At the hotel, Sun-kyum gives Mi-joo a pair of sneakers as a thank-you gift for letting him stay with her, and informs her he’s already moved his things out of her apartment. Hurt, she asks why he’s only telling her now, and says that whenever she thinks they’ve gotten closer, it feels as though he’s pushing her away. She’s not angry, she explains, but this is what she meant by him putting those walls between them.
He reiterates that there are no walls, and he wouldn’t want her to be outside them. She says she doesn’t either. “If I’ve become boring, just say that,” says Sun-kyum, looking braced for rejection. Mi-joo says that when she’s with him, she feels left out at the most important moments. “I hate this,” she mutters, and goes into her room.
And returns immediately, to assure Sun-kyum she didn’t mean him, but her own pathetic state. She asks him not to hate her. He tells her he doesn’t—he’s been doing what she asked him to all along: liking her. But Mi-joo says that was her being brave, not asking for a favor. She tells him they shouldn’t go back together, or she’ll say something she regrets. Ahhhh someone help these two dense idiots out!
Woo-shik calls Sun-kyum on the drive home, and they make a date to meet the next day. Sun-kyum apologizes to Woo-shik for making him call first.
Dan-ah and Young-hwa run into each other. Young-hwa says happily that he’s missed her, and she says she’s been waiting for updates. He tells her he’s exhausted with schoolwork, but she doesn’t see why that should matter. He tells her she has garbage empathy skills. She asks if she’s recyclable at least, and he calls her cute and walks off, leaving her sputtering.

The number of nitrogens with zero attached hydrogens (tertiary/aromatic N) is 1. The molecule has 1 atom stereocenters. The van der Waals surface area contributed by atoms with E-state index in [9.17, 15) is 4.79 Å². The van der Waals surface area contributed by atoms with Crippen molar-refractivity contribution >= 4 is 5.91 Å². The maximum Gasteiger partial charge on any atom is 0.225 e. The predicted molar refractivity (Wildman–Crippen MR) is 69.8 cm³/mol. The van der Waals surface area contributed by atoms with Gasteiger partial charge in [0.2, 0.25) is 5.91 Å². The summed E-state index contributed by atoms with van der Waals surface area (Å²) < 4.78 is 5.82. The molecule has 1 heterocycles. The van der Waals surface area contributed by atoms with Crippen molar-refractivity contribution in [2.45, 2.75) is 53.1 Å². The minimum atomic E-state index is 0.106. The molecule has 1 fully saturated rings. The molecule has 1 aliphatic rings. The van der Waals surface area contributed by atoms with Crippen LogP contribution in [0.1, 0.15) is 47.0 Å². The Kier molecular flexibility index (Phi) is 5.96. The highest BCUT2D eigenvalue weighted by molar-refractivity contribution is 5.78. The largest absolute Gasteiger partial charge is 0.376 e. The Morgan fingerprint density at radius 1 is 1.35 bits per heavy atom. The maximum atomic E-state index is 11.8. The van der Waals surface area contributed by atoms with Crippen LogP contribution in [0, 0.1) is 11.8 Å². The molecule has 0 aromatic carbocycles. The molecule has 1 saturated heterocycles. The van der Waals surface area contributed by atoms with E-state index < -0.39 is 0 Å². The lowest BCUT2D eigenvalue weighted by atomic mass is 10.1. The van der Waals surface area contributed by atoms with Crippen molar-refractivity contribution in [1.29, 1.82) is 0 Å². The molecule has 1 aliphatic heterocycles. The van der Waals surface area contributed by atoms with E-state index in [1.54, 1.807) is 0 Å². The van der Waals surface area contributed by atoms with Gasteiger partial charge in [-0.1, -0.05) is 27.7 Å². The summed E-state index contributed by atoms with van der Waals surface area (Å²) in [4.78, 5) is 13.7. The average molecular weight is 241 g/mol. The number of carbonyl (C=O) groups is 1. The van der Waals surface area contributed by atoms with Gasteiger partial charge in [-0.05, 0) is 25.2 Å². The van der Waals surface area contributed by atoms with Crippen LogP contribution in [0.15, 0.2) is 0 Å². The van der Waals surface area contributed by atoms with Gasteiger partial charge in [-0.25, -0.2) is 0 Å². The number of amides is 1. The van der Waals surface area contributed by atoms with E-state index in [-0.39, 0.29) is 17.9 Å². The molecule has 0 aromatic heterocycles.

Dan-ah keeps thinking of him later that night. “Am I cute?” she asks Mr. Jung, batting her eyes. He laughs awkwardly.
Sun-kyum helps Woo-shik with his grandma’s cleaning work. Woo-shik thanks Sun-kyum for the hotel room, and asks where he’s been staying. Sun-kyum says he lived with Mi-joo, and Woo-shik asks in shock if they’re cohabiting before marriage. Did Sun-kyum propose already? Pfft.
When Sun-kyum asks about his future plans, Woo-shik says that in sports, he’ll always be seen as a whistleblower, and his grandma would love for him to be a civil servant. Sun-kyum tells him to care less about what others will think and figure himself out. Woo-shik admits that he does still want to be an athlete, but he feels like he shouldn’t. He promises to think more about what he wants. Sun-kyum offers to be a sounding board.
After another unpleasant encounter with Fake Oppa Myung-min, who goads her for not having a painting to put in the gallery yet, Dan-ah barges into Young-hwa’s studio. She demands he hand over her painting—she’s been insulted enough by “the bastard I was going to humiliate with your painting.”